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The NS Interview: Donna Marsh O’Connor, peace activist

“I can’t believe I haven’t seen my daughter in ten years”

You lost your daughter in the attacks on the World Trade Center on 9/11. Does the tenth anniversary feel particularly painful?
You want people to remember the date for the right reason - that hate engenders hideous things. Time heals in some ways, but I can't believe I haven't seen her in ten years. I did an interview in New York City recently and came home on the plane, and when the lights dimmed in the cabin, I lost it. I didn't want to be on my own on a plane sobbing. I just kept thinking about the day of her birth.

Do you remember 11 September 2001 clearly?
Of course. To be honest, I don't want to remember. It was absolutely exquisite: the crispest, clearest, sunniest morning on the East Coast, warm and beautiful, and sad because it was getting near the end of summer - but it was almost so beautiful that it made you OK with that.

How did 9/11 transform the US?
From that moment, there was a decision on the part of the Bush administration to give up the American way of life. In so many significant ways - the constitution, the Patriot Act, Guantanamo Bay, military tribunals, torture, water- boarding, Halliburton [oilfields], endless war.

Has your perception of your country changed?
I was raised on this heady idea that America had an ethical and moral standing in the world. I loved America. I would go to assembly and sing "America Is Beautiful", "The Star-Spangled Banner", "The Marine Anthem". To find that at the centre of it was this horrible myth, or the crafting of a lie . . . I don't know any more.

Since then, you've become an activist. Why?
I still cringe when people call me an activist. It had a resonance that you were boringly committed to a cause at the expense of everything else in your life. I taught writing and rhetoric in American public discourse. And then this happened and suddenly everything I valued about this country in fundamental ways shifted.

What did you feel you had lost?
The freedom to speak about any issue and still be patriotic - suddenly there were these subjects that could not be discussed. I think of 9/11 as a hideous murder that was perhaps used as a political measure. It got made into something much larger to keep us at war.

You have said you would never celebrate the death of Osama Bin Laden. Why?
I never could hate Bin Laden. When he decided to bomb embassies and the USS Cole, and make 9/11 his project, he committed suicide. I make no apologies that I see him as a human being. And a murderer - a mass murderer - but there are other mass murderers who aren't held so accountable. Please don't misunderstand me: I am not saying he should be forgiven - but there are people who capitalised on 9/11 to commit even greater atrocities in this world.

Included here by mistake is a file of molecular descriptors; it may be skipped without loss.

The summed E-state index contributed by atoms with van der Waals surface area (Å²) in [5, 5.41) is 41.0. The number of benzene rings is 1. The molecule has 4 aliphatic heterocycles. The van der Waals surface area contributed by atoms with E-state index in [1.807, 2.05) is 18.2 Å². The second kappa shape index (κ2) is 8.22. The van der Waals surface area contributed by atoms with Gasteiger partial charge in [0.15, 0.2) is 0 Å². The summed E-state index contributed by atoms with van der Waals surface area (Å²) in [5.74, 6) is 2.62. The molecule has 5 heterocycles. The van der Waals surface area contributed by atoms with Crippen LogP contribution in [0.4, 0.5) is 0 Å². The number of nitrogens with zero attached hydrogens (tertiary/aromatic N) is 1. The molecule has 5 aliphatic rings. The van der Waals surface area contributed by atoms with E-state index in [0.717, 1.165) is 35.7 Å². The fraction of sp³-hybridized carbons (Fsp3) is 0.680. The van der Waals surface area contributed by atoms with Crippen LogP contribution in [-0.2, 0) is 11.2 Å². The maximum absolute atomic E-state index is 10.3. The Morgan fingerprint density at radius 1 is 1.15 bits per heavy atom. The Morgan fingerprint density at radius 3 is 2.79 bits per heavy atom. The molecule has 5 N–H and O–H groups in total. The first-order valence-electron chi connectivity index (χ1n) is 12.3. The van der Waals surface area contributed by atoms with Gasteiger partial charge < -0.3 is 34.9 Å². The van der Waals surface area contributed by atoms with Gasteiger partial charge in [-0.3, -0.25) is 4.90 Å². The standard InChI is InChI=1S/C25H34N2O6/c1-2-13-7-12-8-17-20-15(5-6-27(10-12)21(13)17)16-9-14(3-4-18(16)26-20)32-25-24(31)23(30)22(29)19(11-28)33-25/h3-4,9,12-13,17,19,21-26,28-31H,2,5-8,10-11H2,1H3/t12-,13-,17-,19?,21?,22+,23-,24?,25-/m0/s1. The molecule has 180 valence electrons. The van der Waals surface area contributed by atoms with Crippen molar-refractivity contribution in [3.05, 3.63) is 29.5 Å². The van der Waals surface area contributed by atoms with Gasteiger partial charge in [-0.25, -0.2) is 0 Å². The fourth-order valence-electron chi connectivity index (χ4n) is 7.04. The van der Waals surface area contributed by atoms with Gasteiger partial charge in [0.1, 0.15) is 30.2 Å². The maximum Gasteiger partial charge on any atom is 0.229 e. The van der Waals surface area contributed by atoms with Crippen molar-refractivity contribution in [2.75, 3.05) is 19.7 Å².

How do you think President Obama has handled these issues?
Obama had the opportunity to drive home the cost of war, to talk honestly to the American people about everything George Bush had left us. But his eye was on his eight-year term as president. You are elected for one term, and you need to serve that one term with integrity and dignity. In my mind, he has not done that.

Do you believe that Islamophobia is a growing problem in the US?
Absolutely. People have been set up as scapegoats. They were treated as war criminals. If we give a bunch of zealots microphones as large as the one they've given to Michele Bachmann, we will be fighting each other for a long time.

Is there anything that gives you hope?
I have lived my entire life as an optimist. But everything tells me this is going to get worse before it turns back again. I fear for my children. I'm afraid that things are going to play out in ways that are devastating. Like fires that are natural and helpful because they burn everything off and allow things to restart, it's the same with civilisation - we will probably burn ourselves off until we grow up again.

Do you vote?

I assume not for the Republicans?
No. Locally, I have a lot of Republican friends; they're dear, compassionate people. So, at the local level, I'd vote Republican, but nationally, when the stakes are this high and the discourse is so fragmented, I have not voted Republican.

Is there anything you regret?
There are a lot of things I regret. Most of them have to do with that morning.

Is there a plan?
The world is very short on compassion. I'm going to continue to write and speak, and hope that has a half-life.

Are we all doomed?
No. Something has to happen so that the ugly doesn't always have to win out. The ugly has much more powerful physical weapons, but we have much more powerful spiritual weapons and we just need to get them heard.

Defining Moments

1950s Born in the Bronx, New York
1984 Begins teaching writing and rhetoric at Syracuse University
2001 Her pregnant daughter, Vanessa Lang Langer, dies in the 11 September attacks
2002 Helps found Peaceful Tomorrows, a network of relatives and friends of the attack victims, calling for an end to war
2010 Speaks out in defence of a proposal to build an Islamic community centre near Ground Zero in New York

Sophie Elmhirst is features editor of the New Statesman

This article first appeared in the 05 September 2011 issue of the New Statesman, 9/11

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The age of loneliness

Profound changes in technology, work and community are transforming our ultrasocial species into a population of loners.